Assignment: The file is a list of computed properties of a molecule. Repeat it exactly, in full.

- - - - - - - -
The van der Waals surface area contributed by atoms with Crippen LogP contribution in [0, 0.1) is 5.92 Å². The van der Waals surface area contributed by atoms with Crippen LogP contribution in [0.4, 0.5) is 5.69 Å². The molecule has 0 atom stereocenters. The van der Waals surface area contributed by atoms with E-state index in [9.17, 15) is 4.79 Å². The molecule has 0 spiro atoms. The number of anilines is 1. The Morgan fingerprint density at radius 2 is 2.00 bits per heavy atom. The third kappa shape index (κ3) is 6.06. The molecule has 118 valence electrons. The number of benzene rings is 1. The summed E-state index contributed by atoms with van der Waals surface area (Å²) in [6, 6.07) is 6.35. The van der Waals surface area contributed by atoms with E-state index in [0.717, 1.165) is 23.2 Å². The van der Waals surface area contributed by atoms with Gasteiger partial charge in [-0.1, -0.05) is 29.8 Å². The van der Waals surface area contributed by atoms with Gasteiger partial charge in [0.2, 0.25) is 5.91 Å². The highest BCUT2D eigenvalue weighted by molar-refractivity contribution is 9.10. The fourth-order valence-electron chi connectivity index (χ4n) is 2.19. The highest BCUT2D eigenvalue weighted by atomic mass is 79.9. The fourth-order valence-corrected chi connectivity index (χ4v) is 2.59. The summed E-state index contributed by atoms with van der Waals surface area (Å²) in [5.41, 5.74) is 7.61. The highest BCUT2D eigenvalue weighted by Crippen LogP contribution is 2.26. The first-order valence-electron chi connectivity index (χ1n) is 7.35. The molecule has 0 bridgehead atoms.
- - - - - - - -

The van der Waals surface area contributed by atoms with Crippen LogP contribution in [0, 0.1) is 5.92 Å². The van der Waals surface area contributed by atoms with Crippen LogP contribution in [0.4, 0.5) is 5.69 Å². The molecule has 0 atom stereocenters. The van der Waals surface area contributed by atoms with E-state index in [9.17, 15) is 4.79 Å². The molecule has 0 spiro atoms. The number of anilines is 1. The Morgan fingerprint density at radius 2 is 2.00 bits per heavy atom. The third kappa shape index (κ3) is 6.06. The molecule has 118 valence electrons. The number of benzene rings is 1. The summed E-state index contributed by atoms with van der Waals surface area (Å²) in [6, 6.07) is 6.35. The van der Waals surface area contributed by atoms with E-state index in [0.717, 1.165) is 23.2 Å². The van der Waals surface area contributed by atoms with Gasteiger partial charge in [-0.1, -0.05) is 29.8 Å². The van der Waals surface area contributed by atoms with Gasteiger partial charge in [0.2, 0.25) is 5.91 Å². The highest BCUT2D eigenvalue weighted by molar-refractivity contribution is 9.10. The fourth-order valence-electron chi connectivity index (χ4n) is 2.19. The highest BCUT2D eigenvalue weighted by atomic mass is 79.9. The fourth-order valence-corrected chi connectivity index (χ4v) is 2.59. The summed E-state index contributed by atoms with van der Waals surface area (Å²) in [5.41, 5.74) is 7.61. The highest BCUT2D eigenvalue weighted by Crippen LogP contribution is 2.26. The first-order valence-electron chi connectivity index (χ1n) is 7.35. The molecule has 0 bridgehead atoms.